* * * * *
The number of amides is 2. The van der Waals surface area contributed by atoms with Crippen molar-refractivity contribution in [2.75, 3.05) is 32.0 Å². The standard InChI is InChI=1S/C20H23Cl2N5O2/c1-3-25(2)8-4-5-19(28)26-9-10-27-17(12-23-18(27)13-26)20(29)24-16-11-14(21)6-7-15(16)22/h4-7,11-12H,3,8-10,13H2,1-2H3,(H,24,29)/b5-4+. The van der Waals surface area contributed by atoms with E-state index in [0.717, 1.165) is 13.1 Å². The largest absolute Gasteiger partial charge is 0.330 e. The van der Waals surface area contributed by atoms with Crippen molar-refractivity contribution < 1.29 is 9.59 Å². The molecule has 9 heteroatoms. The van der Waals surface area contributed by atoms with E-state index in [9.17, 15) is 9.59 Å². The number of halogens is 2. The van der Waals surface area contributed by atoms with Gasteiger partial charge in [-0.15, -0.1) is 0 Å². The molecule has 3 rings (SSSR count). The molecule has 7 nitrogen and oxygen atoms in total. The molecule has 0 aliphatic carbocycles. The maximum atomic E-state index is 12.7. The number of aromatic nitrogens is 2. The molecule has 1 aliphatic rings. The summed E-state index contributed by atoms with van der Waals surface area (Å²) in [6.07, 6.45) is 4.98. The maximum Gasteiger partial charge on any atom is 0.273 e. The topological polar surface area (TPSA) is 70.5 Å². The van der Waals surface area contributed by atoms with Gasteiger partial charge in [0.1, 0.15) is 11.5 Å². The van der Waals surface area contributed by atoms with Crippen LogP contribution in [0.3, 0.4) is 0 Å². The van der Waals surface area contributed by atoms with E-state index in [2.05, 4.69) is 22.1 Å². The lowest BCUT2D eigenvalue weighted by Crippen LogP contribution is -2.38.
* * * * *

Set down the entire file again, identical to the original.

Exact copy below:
The number of amides is 2. The van der Waals surface area contributed by atoms with Crippen molar-refractivity contribution in [2.75, 3.05) is 32.0 Å². The standard InChI is InChI=1S/C20H23Cl2N5O2/c1-3-25(2)8-4-5-19(28)26-9-10-27-17(12-23-18(27)13-26)20(29)24-16-11-14(21)6-7-15(16)22/h4-7,11-12H,3,8-10,13H2,1-2H3,(H,24,29)/b5-4+. The van der Waals surface area contributed by atoms with E-state index in [0.717, 1.165) is 13.1 Å². The largest absolute Gasteiger partial charge is 0.330 e. The van der Waals surface area contributed by atoms with Crippen molar-refractivity contribution < 1.29 is 9.59 Å². The molecule has 9 heteroatoms. The van der Waals surface area contributed by atoms with E-state index in [9.17, 15) is 9.59 Å². The number of halogens is 2. The van der Waals surface area contributed by atoms with Gasteiger partial charge in [-0.15, -0.1) is 0 Å². The molecule has 3 rings (SSSR count). The molecule has 7 nitrogen and oxygen atoms in total. The molecule has 0 aliphatic carbocycles. The maximum atomic E-state index is 12.7. The number of aromatic nitrogens is 2. The molecule has 1 aliphatic rings. The summed E-state index contributed by atoms with van der Waals surface area (Å²) in [6.07, 6.45) is 4.98. The maximum Gasteiger partial charge on any atom is 0.273 e. The topological polar surface area (TPSA) is 70.5 Å². The van der Waals surface area contributed by atoms with Gasteiger partial charge in [0.1, 0.15) is 11.5 Å². The van der Waals surface area contributed by atoms with Crippen LogP contribution in [0.3, 0.4) is 0 Å². The van der Waals surface area contributed by atoms with E-state index in [2.05, 4.69) is 22.1 Å². The lowest BCUT2D eigenvalue weighted by Crippen LogP contribution is -2.38.